After the movie, she took charge of the situation, as was her way. She phoned Metro again, and politely but sternly told them they needed to send a bus and driver to bring us back to the nursing home, since after all this whole mess was their fault. (Again, it wasn't, but we thought so at the time.)

The Metro operator explained again that they couldn't do that, and put Steph on hold, then 'accidentally' hung up on her. She called them right back. At one point Stephanie said, still very politely, "It's not going to look good on Channel 27 news if the paratransit system makes a disabled woman spend the night on a sidewalk." Steph-on-a-mission was always a sight to behold; I'm chuckling just remembering it.

Her phone call lasted fifteen minutes, maybe longer, most of that time on hold, but eventually Stephanie spoke with someone's supervisor, who promised that a driver would be diverted to pick us up at the theater, and return us to the nursing home. However, we were told it would be a long wait. Paratransit trips are mapped out the day before and can't be changed, so they couldn't just send a bus and driver. At the end of a driver's shift, though, instead of parking the bus in the garage, they'd have the driver pick us up and make an extra, overtime trip.

This solved our problem, but it meant that Stephanie and I had four hours to kill before our paratransit driver's scheduled shift came to an end. We hadn't brought books, and we'd already read that week's Isthmus. We considered seeing another movie, but there was nothing else we wanted to see.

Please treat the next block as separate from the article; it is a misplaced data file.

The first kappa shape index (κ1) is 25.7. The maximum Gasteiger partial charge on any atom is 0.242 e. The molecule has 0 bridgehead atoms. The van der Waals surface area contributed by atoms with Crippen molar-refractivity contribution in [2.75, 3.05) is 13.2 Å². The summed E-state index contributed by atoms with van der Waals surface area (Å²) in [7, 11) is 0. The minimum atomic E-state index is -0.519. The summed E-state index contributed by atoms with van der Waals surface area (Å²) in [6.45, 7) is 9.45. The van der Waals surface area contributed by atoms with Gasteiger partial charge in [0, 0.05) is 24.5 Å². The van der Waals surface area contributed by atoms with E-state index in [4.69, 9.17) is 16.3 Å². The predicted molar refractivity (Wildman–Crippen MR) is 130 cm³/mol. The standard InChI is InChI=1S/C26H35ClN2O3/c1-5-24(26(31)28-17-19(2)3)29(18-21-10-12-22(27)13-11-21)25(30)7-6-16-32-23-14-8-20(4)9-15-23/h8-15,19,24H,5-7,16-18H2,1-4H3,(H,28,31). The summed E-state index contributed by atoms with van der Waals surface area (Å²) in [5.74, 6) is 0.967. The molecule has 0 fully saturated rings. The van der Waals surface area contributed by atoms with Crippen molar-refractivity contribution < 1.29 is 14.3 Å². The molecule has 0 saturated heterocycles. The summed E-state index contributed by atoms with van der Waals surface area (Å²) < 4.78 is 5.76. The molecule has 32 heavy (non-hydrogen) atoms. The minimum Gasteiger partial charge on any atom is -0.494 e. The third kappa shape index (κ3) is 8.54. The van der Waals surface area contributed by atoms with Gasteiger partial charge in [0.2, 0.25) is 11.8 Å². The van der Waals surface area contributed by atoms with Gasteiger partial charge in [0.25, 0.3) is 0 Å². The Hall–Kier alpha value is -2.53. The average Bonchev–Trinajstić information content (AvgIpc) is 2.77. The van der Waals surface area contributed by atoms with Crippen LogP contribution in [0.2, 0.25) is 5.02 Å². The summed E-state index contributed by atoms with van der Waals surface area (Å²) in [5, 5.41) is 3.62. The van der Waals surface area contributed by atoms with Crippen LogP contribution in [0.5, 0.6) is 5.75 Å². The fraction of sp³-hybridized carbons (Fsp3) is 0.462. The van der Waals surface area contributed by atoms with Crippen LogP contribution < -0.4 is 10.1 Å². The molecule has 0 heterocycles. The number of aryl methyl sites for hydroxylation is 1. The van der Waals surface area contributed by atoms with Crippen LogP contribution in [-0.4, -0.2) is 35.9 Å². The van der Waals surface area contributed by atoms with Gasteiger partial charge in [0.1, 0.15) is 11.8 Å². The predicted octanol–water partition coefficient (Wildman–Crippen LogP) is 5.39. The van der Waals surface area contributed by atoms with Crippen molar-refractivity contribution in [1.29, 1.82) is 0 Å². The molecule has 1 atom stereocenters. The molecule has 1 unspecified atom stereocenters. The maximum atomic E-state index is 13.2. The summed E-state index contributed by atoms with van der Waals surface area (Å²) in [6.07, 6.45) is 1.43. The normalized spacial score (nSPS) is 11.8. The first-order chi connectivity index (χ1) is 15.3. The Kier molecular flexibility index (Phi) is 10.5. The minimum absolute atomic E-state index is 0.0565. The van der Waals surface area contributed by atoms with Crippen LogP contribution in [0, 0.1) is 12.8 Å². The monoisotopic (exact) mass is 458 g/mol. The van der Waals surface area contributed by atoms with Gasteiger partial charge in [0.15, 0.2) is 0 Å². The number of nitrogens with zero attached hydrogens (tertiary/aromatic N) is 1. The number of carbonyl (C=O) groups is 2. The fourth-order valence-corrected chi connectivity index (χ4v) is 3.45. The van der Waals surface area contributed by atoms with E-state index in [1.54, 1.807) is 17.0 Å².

Instead I pushed Stephanie on a long, leisurely walk around some nearby streets, mostly strip-malls. We bought corn chips at a convenience store, and nibbled them as we continued our exploration of a rather boring part of Madison.

It was me and Stephanie hanging out, though, and that was always fun. We talked a lot, started laughing as our moods lightened, and that afternoon and evening became an enjoyable experience and a happy memory. That was Stephanie's superpower.

After hours of doing basically nothing but having a blast doing it, we made our way back to the theater. A paratransit driver arrived, with no complaints even though his day was supposed to be over. He politely loaded and latched Stephanie's wheelchair into the bus, and drove us to that ghastly nursing home.

It was well after dark, we were exhausted and roughly six hours later than we'd listed on the check-out sheet when we'd left, but no-one at the nursing home had even noticed that Stephanie wasn't there. A cold dinner was waiting in her room.

* * * * * * * * * *

You know what you're supposed to do, if you're taking paratransit to a movie? Don't try to figure out how long the trip will be, like we did. Nope, let Metro do the calculations. "We're going to a movie, and it starts at 1:15," is what you're supposed to say. They'll plug that time into the algorithm, let the computer do the math and plot the trip, and they'll tell you what time they'll pick you up.

That makes perfect sense, right? It's a good system. We had more paratransit dates that went fine, and Stephanie continued to use paratransit to get to and from her in-clinic dialysis, so I'll insert a hearty THANK YOU. It was our mistake, not theirs, that caused all the hassles that afternoon, but Metro went out of their way to make it right, and even now we sincerely appreciate that.